Dead Authors Society

We’re no longer interested in tasting death, just little morsels of cheer.

This article originally appeared in Christianity Today, April 2, 2001 (vol. 45, no. 5), p. 80.

In search of some Lenten devotional reading, my friend Bill Haley wandered into his local Christian store.

“Do you have Henri Nouwen’s Show Me the Way?” he asked, referring to the late Catholic writer’s collection of Lenten meditations.

“Oh no, dear,” answered the clerk at the cash register. “He’s dead. We don’t carry books by dead authors.”

The prominently displayed books by youthful, good-looking authors offer little morsels of relevant cheer, the literary equivalent of bite-size Oreos.

Surprised, Bill pointed to a couple of books on a nearby shelf, squeezed in among dozens of titles on building a strong marriage and talking to your teenager. “What about C. S. Lewis? He’s dead, and you carry his books.”

“Well, that’s true, but that’s just because our marketing people say that C. S. Lewis sells well in this area. Most of our stores don’t carry him either.”

A policy against dead authors is reasonable enough. Dead people are unable to carry out what has become the most important responsibility of a contemporary author—to embark on the book tour, a whirlwind of personal appearances, radio interviews, and conferences, all designed to win readers and build the author’s “brand.” (Brand originally referred to painfully imposed identifying marks on cattle, which is about what authors feel like at the end of a book tour.)

The book tour is necessary because books, even by living authors, are something of an endangered species. The same Christian store that carries no dead authors, along with the rest of its corporate siblings, recently shortened its name from bookstore to store. The majority of its revenue comes from the sale of trinkets, gifts, and depictions of a pastel-hued fairyland of horse-drawn carriages and lanterns at dusk that could be described as an America that is itself dead, except that it never existed.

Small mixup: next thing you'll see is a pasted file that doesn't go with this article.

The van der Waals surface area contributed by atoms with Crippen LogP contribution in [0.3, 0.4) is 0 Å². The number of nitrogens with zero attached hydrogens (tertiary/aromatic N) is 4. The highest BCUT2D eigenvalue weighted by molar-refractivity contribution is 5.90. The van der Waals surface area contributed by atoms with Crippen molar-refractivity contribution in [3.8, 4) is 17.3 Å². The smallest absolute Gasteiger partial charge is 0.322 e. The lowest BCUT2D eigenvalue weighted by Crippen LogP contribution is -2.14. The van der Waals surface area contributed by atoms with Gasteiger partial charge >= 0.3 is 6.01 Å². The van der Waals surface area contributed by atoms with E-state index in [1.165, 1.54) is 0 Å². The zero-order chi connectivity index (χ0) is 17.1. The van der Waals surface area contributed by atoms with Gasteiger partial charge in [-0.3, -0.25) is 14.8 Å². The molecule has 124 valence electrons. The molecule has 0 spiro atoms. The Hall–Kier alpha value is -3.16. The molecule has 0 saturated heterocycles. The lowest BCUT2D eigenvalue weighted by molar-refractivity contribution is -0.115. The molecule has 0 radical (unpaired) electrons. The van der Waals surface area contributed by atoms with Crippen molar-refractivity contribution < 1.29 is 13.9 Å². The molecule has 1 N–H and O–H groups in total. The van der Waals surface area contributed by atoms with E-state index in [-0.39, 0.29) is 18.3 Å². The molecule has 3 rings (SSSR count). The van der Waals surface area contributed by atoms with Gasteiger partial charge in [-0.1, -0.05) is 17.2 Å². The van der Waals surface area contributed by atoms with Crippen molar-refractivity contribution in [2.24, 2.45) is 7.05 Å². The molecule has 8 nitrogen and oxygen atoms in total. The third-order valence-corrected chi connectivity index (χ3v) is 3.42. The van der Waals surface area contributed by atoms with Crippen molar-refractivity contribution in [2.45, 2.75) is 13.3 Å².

In this ruthlessly competitive ecosystem, books occupy a perilously small niche. The only way to survive—aside from the freak occasions when an author’s “brand” manages to eke out an existence like an exotic species on some isolated archipelago—is to convince the Christian shopper that this is more than a book; it is a lifestyle enhancement. Nowhere is this trend more evident than in the one part of the Christian store that clearly violates the “no dead authors” dictum: the Bible section. To be sure, the hundreds of lifestyle-oriented Bibles do include the original text, but too often the tedious, dead-author part of the Bible is in the smallest, least appealing type, while the easy-to-read study notes, helpful hints, and contemporary stories offer their assistance with lively type and colorful graphics.

The owners of Christian stores understand a little-appreciated fact: Life in the American middle class is hard. Like the princess on the pea, we’ve been tossing and turning all night, trying to get comfortable. We are busy, we are stressed out, and we’re feeling old. When we walk into our neighborhood Christian store, we are looking for some chicken soup for our soul. The sentimental paintings make few demands. The prominently displayed books by youthful, good-looking authors offer little morsels of relevant cheer, the literary equivalent of bite-size Oreos.

In this haven from the heartless world, a dead author—especially a recently dead author—is indeed an embarrassment. He reminds us of our own mortality, and he refuses to court us with eager declarations of his relevance to our needs.

On my bedside table this Lent has been a slim book by Joseph Cardinal Bernardin, the former archbishop of Chicago who is, yes, dead. It is a book about the Stations of the Cross, the mode of devotion that urges on us the continuing relevance of suffering and death for the Christian life. Though recent Catholic theologians, including Pope John Paul II, have urged that a station of the empty tomb be added to the stations that trace Jesus’ journey to the Cross, that still leaves 14 of 15 stations that fix our gaze on the sequence of events that Jesus’ enemies expected would make him permanently, irretrievably irrelevant.

His book tour, which began with such promise, had been a failure. He was branded, all right—with the whip marks and thorn prints that proclaimed Rome’s judgment on all competitors. He had no form or comeliness that we should desire him—a man of sorrows, a suffering servant, acquainted with more than just the aches and pains of the comfortable.

What would our Christian stores look like if we looked more like him?